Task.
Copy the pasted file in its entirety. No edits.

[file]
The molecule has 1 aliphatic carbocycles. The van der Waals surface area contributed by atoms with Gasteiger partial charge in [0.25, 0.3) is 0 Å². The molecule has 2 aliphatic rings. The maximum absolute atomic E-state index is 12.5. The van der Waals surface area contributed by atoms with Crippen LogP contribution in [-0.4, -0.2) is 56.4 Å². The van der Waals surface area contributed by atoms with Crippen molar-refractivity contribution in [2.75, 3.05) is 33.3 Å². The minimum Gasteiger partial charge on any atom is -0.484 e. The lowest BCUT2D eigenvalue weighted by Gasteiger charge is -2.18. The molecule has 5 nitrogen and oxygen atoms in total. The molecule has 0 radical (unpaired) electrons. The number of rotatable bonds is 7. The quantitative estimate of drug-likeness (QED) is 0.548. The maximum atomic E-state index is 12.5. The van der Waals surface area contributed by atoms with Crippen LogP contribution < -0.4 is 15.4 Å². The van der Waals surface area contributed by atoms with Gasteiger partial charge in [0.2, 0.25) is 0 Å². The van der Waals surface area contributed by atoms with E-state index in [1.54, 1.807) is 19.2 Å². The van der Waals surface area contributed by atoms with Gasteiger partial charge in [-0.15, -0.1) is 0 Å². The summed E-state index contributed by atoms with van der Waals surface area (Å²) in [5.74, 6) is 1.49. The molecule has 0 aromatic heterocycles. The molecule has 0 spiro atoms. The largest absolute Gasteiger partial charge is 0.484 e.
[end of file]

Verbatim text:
The molecule has 1 aliphatic carbocycles. The van der Waals surface area contributed by atoms with Gasteiger partial charge in [0.25, 0.3) is 0 Å². The molecule has 2 aliphatic rings. The maximum absolute atomic E-state index is 12.5. The van der Waals surface area contributed by atoms with Crippen LogP contribution in [-0.4, -0.2) is 56.4 Å². The van der Waals surface area contributed by atoms with Crippen molar-refractivity contribution in [2.75, 3.05) is 33.3 Å². The minimum Gasteiger partial charge on any atom is -0.484 e. The lowest BCUT2D eigenvalue weighted by Gasteiger charge is -2.18. The molecule has 5 nitrogen and oxygen atoms in total. The molecule has 0 radical (unpaired) electrons. The number of rotatable bonds is 7. The quantitative estimate of drug-likeness (QED) is 0.548. The maximum atomic E-state index is 12.5. The van der Waals surface area contributed by atoms with Crippen LogP contribution < -0.4 is 15.4 Å². The van der Waals surface area contributed by atoms with Gasteiger partial charge in [0.2, 0.25) is 0 Å². The van der Waals surface area contributed by atoms with E-state index in [1.54, 1.807) is 19.2 Å². The van der Waals surface area contributed by atoms with Gasteiger partial charge in [-0.15, -0.1) is 0 Å². The summed E-state index contributed by atoms with van der Waals surface area (Å²) in [5.74, 6) is 1.49. The molecule has 0 aromatic heterocycles. The molecule has 0 spiro atoms. The largest absolute Gasteiger partial charge is 0.484 e.